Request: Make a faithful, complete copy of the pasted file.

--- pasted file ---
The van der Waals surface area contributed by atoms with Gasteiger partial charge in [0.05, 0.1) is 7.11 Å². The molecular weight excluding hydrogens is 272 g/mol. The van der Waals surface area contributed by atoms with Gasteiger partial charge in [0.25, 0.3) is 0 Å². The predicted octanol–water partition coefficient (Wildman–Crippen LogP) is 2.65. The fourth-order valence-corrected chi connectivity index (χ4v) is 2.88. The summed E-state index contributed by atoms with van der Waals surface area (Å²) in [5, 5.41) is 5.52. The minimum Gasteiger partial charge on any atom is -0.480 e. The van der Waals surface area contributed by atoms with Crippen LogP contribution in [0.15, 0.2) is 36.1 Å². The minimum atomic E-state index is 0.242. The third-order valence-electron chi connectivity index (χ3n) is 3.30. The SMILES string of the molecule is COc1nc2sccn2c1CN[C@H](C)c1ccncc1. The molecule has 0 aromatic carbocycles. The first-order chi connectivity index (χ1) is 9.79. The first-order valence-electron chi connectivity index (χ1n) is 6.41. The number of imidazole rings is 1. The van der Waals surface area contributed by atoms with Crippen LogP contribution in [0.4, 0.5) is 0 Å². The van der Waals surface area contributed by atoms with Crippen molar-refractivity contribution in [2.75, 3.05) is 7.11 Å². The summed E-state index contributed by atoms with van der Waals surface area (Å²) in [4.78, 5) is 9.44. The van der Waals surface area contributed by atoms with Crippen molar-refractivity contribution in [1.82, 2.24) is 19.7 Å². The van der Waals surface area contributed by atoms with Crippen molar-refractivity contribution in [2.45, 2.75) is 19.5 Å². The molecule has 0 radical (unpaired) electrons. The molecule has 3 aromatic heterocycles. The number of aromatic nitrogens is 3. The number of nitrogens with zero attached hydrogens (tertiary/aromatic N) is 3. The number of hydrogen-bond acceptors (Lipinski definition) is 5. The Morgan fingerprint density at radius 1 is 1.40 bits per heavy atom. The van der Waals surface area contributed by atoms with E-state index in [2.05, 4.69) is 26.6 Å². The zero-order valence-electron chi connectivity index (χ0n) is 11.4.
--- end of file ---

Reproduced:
The van der Waals surface area contributed by atoms with Gasteiger partial charge in [0.05, 0.1) is 7.11 Å². The molecular weight excluding hydrogens is 272 g/mol. The van der Waals surface area contributed by atoms with Gasteiger partial charge in [0.25, 0.3) is 0 Å². The predicted octanol–water partition coefficient (Wildman–Crippen LogP) is 2.65. The fourth-order valence-corrected chi connectivity index (χ4v) is 2.88. The summed E-state index contributed by atoms with van der Waals surface area (Å²) in [5, 5.41) is 5.52. The minimum Gasteiger partial charge on any atom is -0.480 e. The van der Waals surface area contributed by atoms with Crippen LogP contribution in [0.15, 0.2) is 36.1 Å². The minimum atomic E-state index is 0.242. The third-order valence-electron chi connectivity index (χ3n) is 3.30. The SMILES string of the molecule is COc1nc2sccn2c1CN[C@H](C)c1ccncc1. The molecule has 0 aromatic carbocycles. The first-order chi connectivity index (χ1) is 9.79. The first-order valence-electron chi connectivity index (χ1n) is 6.41. The number of imidazole rings is 1. The van der Waals surface area contributed by atoms with Crippen LogP contribution in [0.4, 0.5) is 0 Å². The van der Waals surface area contributed by atoms with Crippen molar-refractivity contribution in [2.75, 3.05) is 7.11 Å². The summed E-state index contributed by atoms with van der Waals surface area (Å²) in [4.78, 5) is 9.44. The van der Waals surface area contributed by atoms with Crippen molar-refractivity contribution in [1.82, 2.24) is 19.7 Å². The van der Waals surface area contributed by atoms with Crippen molar-refractivity contribution in [2.45, 2.75) is 19.5 Å². The molecule has 0 radical (unpaired) electrons. The molecule has 3 aromatic heterocycles. The number of aromatic nitrogens is 3. The number of nitrogens with zero attached hydrogens (tertiary/aromatic N) is 3. The number of hydrogen-bond acceptors (Lipinski definition) is 5. The Morgan fingerprint density at radius 1 is 1.40 bits per heavy atom. The van der Waals surface area contributed by atoms with E-state index in [2.05, 4.69) is 26.6 Å². The zero-order valence-electron chi connectivity index (χ0n) is 11.4.